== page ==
Symptoms and patient factors associated with longer time to diagnosis for colorectal cancer: results from a prospective cohort study.
British Journal of Cancer
Cancer Research UK
© 2016 Cancer Research UK. This work is licensed under the Creative Commons Attribution 4.0 International License. To view a copy of this license, visit http://creativecommons.org/licenses/by/4.0/
BACKGROUND: The objective of this study is to investigate symptoms, clinical factors and socio-demographic factors associated with colorectal cancer (CRC) diagnosis and time to diagnosis. METHODS: Prospective cohort study of participants referred for suspicion of CRC in two English regions. Data were collected using a patient questionnaire, primary care and hospital records. Descriptive and regression analyses examined associations between symptoms and patient factors with total diagnostic interval (TDI), patient interval (PI), health system interval (HSI) and stage. RESULTS: A total of 2677 (22%) participants responded; after exclusions, 2507 remained. Participants were diagnosed with CRC (6.1%, 56% late stage), other cancers (2.0%) or no cancer (91.9%). Half the cohort had a solitary first symptom (1332, 53.1%); multiple first symptoms were common. In this referred population, rectal bleeding was the only initial symptom more frequent among cancer than non-cancer cases (34.2% vs 23.9%, P=0.004). There was no evidence of differences in TDI, PI or HSI for those with cancer vs non-cancer diagnoses (median TDI CRC 124 vs non-cancer 138 days, P=0.142). First symptoms associated with shorter TDIs were rectal bleeding, change in bowel habit, 'feeling different' and fatigue/tiredness. Anxiety, depression and gastro-intestinal co-morbidities were associated with longer HSIs and TDIs. Symptom duration-dependent effects were found for rectal bleeding and change in bowel habit. CONCLUSIONS: Doctors and patients respond less promptly to some symptoms of CRC than others. Healthcare professionals should be vigilant to the possibility of CRC in patients with relevant symptoms and mental health or gastro-intestinal comorbidities.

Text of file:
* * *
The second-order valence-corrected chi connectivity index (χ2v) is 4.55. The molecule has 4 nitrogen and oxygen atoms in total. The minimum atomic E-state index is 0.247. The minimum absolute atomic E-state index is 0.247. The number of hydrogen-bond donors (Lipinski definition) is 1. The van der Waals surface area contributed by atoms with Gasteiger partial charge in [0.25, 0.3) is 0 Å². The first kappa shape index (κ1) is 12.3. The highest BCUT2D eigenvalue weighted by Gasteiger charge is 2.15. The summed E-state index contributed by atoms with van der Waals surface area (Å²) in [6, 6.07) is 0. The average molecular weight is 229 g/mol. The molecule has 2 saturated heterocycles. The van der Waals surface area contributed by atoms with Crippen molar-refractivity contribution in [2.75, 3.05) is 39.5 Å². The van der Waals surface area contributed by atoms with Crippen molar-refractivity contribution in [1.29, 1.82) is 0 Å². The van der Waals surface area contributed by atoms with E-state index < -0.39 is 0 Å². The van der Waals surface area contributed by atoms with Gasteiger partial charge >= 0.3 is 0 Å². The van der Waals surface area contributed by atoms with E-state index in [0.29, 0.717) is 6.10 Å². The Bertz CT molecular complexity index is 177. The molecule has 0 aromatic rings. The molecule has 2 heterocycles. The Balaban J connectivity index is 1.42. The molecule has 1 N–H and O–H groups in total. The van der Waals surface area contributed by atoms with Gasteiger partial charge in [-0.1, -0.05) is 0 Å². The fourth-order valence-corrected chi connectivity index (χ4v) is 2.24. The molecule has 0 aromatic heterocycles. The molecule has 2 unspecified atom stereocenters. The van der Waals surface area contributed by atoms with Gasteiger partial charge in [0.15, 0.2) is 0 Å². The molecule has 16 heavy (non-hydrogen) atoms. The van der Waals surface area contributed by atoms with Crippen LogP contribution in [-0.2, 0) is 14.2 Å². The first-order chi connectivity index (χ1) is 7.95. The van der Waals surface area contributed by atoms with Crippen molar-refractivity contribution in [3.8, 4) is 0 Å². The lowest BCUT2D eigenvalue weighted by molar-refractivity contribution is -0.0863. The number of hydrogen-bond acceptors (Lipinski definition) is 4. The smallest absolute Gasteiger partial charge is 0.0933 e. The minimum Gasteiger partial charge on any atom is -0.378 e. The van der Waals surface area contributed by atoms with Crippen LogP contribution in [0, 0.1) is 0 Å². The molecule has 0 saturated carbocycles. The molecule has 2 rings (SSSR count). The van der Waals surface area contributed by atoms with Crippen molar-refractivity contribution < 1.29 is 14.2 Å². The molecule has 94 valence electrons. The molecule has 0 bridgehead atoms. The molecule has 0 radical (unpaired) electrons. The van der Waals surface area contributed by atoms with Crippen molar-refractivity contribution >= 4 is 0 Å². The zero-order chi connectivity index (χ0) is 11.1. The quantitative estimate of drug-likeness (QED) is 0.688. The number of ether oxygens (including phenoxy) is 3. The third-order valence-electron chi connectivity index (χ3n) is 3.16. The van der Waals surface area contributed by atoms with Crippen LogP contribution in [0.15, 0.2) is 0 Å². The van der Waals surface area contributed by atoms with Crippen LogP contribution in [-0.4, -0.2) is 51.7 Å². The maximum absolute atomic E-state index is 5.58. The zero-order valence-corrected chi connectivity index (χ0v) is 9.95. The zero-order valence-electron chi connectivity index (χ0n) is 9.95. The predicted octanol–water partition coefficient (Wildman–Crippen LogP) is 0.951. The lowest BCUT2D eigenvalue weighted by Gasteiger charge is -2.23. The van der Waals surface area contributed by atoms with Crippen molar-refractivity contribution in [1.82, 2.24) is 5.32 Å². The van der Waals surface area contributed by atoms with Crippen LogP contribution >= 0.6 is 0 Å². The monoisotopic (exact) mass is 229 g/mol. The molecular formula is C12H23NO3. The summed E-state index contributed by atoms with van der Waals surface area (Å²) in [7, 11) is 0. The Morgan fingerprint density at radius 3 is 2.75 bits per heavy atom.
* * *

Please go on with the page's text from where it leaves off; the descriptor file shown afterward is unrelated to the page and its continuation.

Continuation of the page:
We thank all the patients who contributed to this study and the public representatives in the study team for their valuable contributions to the project: Sue Ballard, Victor Boulter and Margaret Johnson. We thank the clinical teams, research nurses and clinic administrators at the participating hospitals: Cambridge University Hospitals NHS Foundation Trust – Mr Miller, Dr Cameron, Kathy Restarick and Debbie Hugh; North Tees & Hartlepool NHS Foundation Trust – Dr Rutter, Sue Kelsey and Debbie Whetter; County Durham and Darlington NHS Foundation Trust – Dr Cundell, Jill Deane and Gill Horner. Finally, we acknowledge the contribution to the research presented in this paper made by members of the Discovery Programme Steering Committee: Roger Jones (chair), Jon Banks, Alison Clutterbuck, Ardiana Gjini, Joanne Hartland, Maire Justice, Jenny Knowles, Richard Neal and Peter Rose. This study presents independent research funded by the National Institute for Health Research (NIHR) Programme Grants for Applied Research programme (RP-PG-0608-10045). The views expressed are those of the authors and not necessarily those of the National Health Service, the National Institute for Health Research or the Department of Health.
This is the final version of the article. Available from Cancer Research UK via the DOI in this record.
Vol. 115, pp. 533 - 541
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